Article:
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The governor cited a series of controversial anti-abortion videos.
The Texas Health and Human Services Commission reportedly issued a letter to Planned Parenthood on Monday ending its affiliates’ participation in Medicaid-funded state programs “based on evidence of Medicaid program violations.”
“Texas has stepped forward and shown its unyielding commitment to both protecting life and providing women’s health services,” the governor said in a statement. “The gruesome harvesting of baby body parts by Planned Parenthood will not be allowed in Texas and the barbaric practice must be brought to an end.
“As such, ending the Medicaid participation of Planned Parenthood affiliates in the State of Texas is another step in providing greater access to safe healthcare for women while protecting our most vulnerable—the unborn.”
Medicaid is a federal program that covers healthcare services for low-income Americans, as Medicare does for senior citizens. Federal dollars fund state-level programs that cover services provided by private facilities. The federal Hyde Amendment currently limits Medicaid abortion funding to abortions conducted to save the life of the mother or in cases of rape or incest.
State-level Medicaid programs are not allowed to exclude qualified healthcare providers—which include Planned Parenthood affiliates—from offering services under the program, because they separately provide abortion services as part of their practice, according to the U.S. Department of Health and Human Services.
Abbott’s office attributed the decision to a series of undercover videos produced by the anti-abortion group Center for Medical Progress, which has accused Planned Parenthood of conspiring to profit by illegally selling fetal tissue for medical research. Planned Parenthood has denied the allegation, and at least six state investigations this year have cleared the group of any wrongdoing.
Planned Parenthood patients in Texas do not have the option of donating fetal tissue for medical research.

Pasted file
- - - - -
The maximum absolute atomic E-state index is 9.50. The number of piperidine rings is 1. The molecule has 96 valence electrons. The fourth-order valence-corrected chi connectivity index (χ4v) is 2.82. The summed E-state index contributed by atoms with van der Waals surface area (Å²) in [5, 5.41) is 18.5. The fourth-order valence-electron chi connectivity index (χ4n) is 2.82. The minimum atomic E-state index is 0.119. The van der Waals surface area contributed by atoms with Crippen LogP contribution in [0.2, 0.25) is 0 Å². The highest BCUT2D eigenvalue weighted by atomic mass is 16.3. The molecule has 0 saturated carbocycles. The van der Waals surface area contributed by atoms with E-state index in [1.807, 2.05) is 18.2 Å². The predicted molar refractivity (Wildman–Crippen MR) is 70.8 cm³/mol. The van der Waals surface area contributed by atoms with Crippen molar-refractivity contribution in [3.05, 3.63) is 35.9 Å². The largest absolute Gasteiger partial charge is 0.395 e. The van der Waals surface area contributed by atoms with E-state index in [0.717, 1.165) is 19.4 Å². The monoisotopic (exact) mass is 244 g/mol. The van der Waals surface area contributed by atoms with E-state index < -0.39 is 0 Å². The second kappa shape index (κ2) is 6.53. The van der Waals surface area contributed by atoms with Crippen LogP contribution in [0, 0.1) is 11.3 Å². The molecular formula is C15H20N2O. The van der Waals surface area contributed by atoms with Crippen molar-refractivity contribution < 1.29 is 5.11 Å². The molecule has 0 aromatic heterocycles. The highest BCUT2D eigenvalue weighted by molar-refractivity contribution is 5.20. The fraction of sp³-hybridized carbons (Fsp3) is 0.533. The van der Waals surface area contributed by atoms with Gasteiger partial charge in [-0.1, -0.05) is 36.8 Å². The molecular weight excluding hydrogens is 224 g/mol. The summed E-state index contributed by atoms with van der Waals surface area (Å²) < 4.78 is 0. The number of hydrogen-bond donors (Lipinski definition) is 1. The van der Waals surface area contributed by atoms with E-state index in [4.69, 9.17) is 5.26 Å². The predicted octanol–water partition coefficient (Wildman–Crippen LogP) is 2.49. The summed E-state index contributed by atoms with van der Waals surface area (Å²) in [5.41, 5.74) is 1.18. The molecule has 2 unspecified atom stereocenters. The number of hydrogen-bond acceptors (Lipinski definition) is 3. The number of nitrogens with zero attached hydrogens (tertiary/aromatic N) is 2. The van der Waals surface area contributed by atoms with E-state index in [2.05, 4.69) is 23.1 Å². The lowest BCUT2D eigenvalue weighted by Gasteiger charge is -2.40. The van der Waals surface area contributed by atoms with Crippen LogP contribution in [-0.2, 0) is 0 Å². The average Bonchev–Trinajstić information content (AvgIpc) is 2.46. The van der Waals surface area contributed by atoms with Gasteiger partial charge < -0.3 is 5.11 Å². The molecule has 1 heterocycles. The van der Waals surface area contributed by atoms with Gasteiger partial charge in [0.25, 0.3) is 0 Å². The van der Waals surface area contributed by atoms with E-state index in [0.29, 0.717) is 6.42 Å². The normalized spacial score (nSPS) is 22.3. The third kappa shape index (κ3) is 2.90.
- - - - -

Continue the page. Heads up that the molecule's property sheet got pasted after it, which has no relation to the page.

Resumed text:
“What’s happening today in Texas should be a national scandal,” Dawn Laguens, Planned Parenthood’s executive vice president, said in a statement. “It is completely outrageous that Texas officials are using thoroughly discredited, fraudulent videos to cut women off from preventive healthcare, including cancer screenings, HIV testing, and birth control.”
Laguens continued: “We will fight back against this outrageous, malicious, political attack in Texas with everything we’ve got, and we will protect women’s access to the health care they need and deserve.”
Earlier on Monday, a federal district court judge issued a temporary restraining order preventing Louisiana Gov. Bobby Jindal from blocking Louisianans’ access to Planned Parenthood services. The judge held that Jindal’s administration had failed to explain how women could continue to receive access to basic reproductive health care if the ban were upheld.
Correction: The number of state investigations that have cleared Planned Parenthood of wrongdoing is six.
Illustration by Fernando Alfonso III
Dell Cameron was a reporter at the Daily Dot who covered security and politics. In 2015, he revealed the existence of an American hacker on the U.S. government's terrorist watchlist. He is a co-author of the Sabu Files, an award-nominated investigation into the FBI's use of cyber-informants. He became a staff writer at Gizmodo in 2017.